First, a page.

Resolving to Resolve

January 1, 2015

January 1 is the day we the American public, solemnly resolve never to consume sugar or gluten again and go to the gym at least 13 times a week.  Because darn it, that’s what we owe our backsides and while we’re at it, our frontsides.  What is life if we haven’t got our health anyway?

 

January 6 is the day we the American public decides to reasonably delay a few days, because, well, we're tired and we should probably catch up on sleep from all the holiday chaos & travel before we strain ourselves with a new regime.  Next Monday sounds promising. 

 

February 1 is the day we the American public would like to tell our resolutions to pound sand because donuts are delicious, Netflix binges are amazing and what is life without the simple pleasures it affords anyway? And didn’t we make those resolutions because of corporate greed or pressure from the media? I think we can all agree that all roads lead to Donald Trump being to blame here. 

 

Despite the epic amounts of failure surrounding resolutions, I love them. I love new beginnings, blank pages and fresh starts.  Famously, (famous for children relegated to an infinitesimal selection of films anyway) Anne Shirely of Green Gables said, "Tomorrow is always fresh, with no mistakes in it."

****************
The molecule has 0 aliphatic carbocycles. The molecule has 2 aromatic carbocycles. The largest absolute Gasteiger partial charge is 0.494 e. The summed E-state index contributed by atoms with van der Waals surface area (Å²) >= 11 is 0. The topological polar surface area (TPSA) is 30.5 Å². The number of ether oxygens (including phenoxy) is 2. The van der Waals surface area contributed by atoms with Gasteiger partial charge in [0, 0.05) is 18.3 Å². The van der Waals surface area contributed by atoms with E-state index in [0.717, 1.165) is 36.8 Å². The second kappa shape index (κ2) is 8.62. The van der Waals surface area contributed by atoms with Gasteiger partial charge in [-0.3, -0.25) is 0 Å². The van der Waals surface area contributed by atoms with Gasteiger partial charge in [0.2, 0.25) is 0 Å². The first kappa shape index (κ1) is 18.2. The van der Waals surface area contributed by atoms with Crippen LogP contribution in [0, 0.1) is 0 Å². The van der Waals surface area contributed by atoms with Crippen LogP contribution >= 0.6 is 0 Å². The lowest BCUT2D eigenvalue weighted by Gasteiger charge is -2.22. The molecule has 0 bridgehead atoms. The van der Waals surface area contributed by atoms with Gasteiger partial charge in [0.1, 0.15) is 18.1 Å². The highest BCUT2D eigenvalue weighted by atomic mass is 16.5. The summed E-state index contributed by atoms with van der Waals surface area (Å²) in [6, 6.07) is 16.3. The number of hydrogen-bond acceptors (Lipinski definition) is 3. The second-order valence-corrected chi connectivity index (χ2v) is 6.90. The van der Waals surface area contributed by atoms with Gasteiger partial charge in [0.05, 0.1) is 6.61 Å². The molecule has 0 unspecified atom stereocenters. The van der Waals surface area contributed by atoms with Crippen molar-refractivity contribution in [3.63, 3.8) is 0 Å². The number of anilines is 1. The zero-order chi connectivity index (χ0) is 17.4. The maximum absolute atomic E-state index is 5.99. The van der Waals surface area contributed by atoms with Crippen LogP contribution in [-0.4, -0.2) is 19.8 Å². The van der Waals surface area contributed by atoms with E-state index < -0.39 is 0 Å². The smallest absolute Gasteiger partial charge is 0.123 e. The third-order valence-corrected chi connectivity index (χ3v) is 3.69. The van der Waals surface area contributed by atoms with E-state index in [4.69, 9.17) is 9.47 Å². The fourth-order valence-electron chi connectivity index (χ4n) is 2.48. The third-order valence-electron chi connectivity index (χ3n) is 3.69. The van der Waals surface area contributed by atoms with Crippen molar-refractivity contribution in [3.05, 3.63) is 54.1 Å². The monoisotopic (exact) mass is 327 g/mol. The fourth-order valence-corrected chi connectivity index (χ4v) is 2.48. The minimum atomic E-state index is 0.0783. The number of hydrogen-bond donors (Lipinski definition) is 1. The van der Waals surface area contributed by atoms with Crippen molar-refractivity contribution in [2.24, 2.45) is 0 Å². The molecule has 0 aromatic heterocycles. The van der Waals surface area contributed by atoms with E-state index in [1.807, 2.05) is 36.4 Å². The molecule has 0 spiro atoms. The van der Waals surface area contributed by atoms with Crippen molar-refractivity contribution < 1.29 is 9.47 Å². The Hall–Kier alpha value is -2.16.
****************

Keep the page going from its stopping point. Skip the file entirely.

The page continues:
3 Suggestions for resolution success: 

 

1. Replace quantities with the word more

      ie. go to the gym more instead of go to the gym 3-5 times a week.  

That way if you go twice, which is 2x more than zero, you won't feel like a failure and quit. 

 

2. Think long-term

Keeping with the exercise example (because it's the easiest) maybe you go to the gym once a week because your schedule is slammed.  At the end of the year you will have gone to the gym 52 times--that's a lot more than zero! And by being active when you have the opportunity to exercise more frequently, your body will have a starting point.  

 

3. Focus on the do's instead of the don'ts

      ie. eat vegetables instead of don't eat sweets/french fries 

It's easier to empower yourself to do something instead of restraining yourself from not doing something.  Focus on the do's and you'll be proactive.  If you're trying to kick a habit, say smoking, replace it with a good one, ie. taking a walk or eating a carrot when I want a cigarette. 

 

Like a wise pinterest board once said, "The best way to begin, is by beginning." 

Happy resolving! 

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